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COllided with a scooter whilst starting u-turn
Nickle
post Thu, 9 May 2019 - 17:17
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Hi, I don't know if I should be posting any exact details on here, because I just got a letter from the police to describe what happened and saying alleged offence - driving without due care and attention, so I guess that means this is now an investigation?

I went to make a U-turn. Single carriageway on our side, dual on the other side. Just after some pedestrian lights. I was doing around 15-20mph.
I checked my mirrors, looked right, traffic was way back, nothing coming the other way, so I indicated right, slowed the car and started turning. Immediately a scooter scrapped down the side of my door.
He's fine, he didn't fall off or anything, that's really all I was concerned with at the time, because I felt really awful and totally shocked that he was even there and how could I not have seen him, given that it was at night.
We took photos, exchanged details and he called the police, he wanted an ambulance and insisted not to move the vehicles until they arrived. When the police said they were not coming, we moved out of the way, exchanged details, and both went on our way.

I'm just a bit concerned now with being alleged to cause this offence, I've never experienced anything like this before. If I was just being wreckless or careless then ok, I'l accept it, but I checked as I always have if I'm making any kind of turn. I honestly can't answer why I didn't see him and I do feel sincerely sorry about that, but it was not because I didn't look. But also, how did he end up there? We were only about 4 car lengths past an island in the road.
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post Thu, 9 May 2019 - 17:17
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Earl Purple
post Mon, 13 May 2019 - 09:32
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A dual carriageway is a road layout that has a barrier between the oncoming lanes.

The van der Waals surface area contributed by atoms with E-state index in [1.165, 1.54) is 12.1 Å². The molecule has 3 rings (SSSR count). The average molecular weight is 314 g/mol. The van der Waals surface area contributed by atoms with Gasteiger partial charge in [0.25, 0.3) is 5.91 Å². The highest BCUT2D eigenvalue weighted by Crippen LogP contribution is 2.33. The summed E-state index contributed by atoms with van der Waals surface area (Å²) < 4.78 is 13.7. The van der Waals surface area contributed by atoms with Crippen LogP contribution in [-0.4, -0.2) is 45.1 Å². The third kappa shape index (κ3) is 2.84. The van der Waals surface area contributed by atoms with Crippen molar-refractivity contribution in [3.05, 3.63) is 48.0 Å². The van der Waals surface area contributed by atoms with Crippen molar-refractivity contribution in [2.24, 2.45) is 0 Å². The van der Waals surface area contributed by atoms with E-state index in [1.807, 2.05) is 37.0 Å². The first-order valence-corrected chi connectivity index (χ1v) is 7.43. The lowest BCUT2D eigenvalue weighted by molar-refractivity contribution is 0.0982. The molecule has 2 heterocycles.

What I think you mean is that there were 2 lanes oncoming, and one in the direction in which you were travelling.

My guess is that the scooter was close behind you, and I have no idea how long before your manoevure you actually indicated, and whether you left room for the scooter to pass the other side, but they would have been also to blame if they passed on the right when you were clearly indicating right.

The case where dashcam / headcam footage would be useful to see.
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Nickle
post Mon, 13 May 2019 - 09:43
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QUOTE (Earl Purple @ Mon, 13 May 2019 - 10:32) *
A dual carriageway is a road layout that has a barrier between the oncoming lanes.

What I think you mean is that there were 2 lanes oncoming, and one in the direction in which you were travelling.

My guess is that the scooter was close behind you, and I have no idea how long before your manoevure you actually indicated, and whether you left room for the scooter to pass the other side, but they would have been also to blame if they passed on the right when you were clearly indicating right.

The case where dashcam / headcam footage would be useful to see.

Sorry, yes 1 lane on our side, 2 lanes on the other side. No Barrier.
You can see from the google street view a few posts ago. Although this view is facing the other way, but it shows the exact spot where we were.

There was no room to pass on the other side, because there were cars parked there.
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666
post Mon, 13 May 2019 - 10:15
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QUOTE (Nickle @ Mon, 13 May 2019 - 10:18) *
There was a dual carriagway on the other side, so that was more than enough space for me to complete the turn. It was a glancing contact, as it happened literally the moment I steered right.


There wasn't a dual carriageway. See post #15 above.
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TonyS
post Mon, 13 May 2019 - 10:42
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QUOTE (Nickle @ Mon, 13 May 2019 - 10:18) *
It was 4 years old. The keys are in the ignition in my photos, lights are off, but again this is maybe just me trying to find an answer, rather than any proof that he was driving with his lights off.

Why so much concern about the scooter's lights, unless it was dark and that hasn't been mentioned before.
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Earl Purple
post Mon, 13 May 2019 - 15:08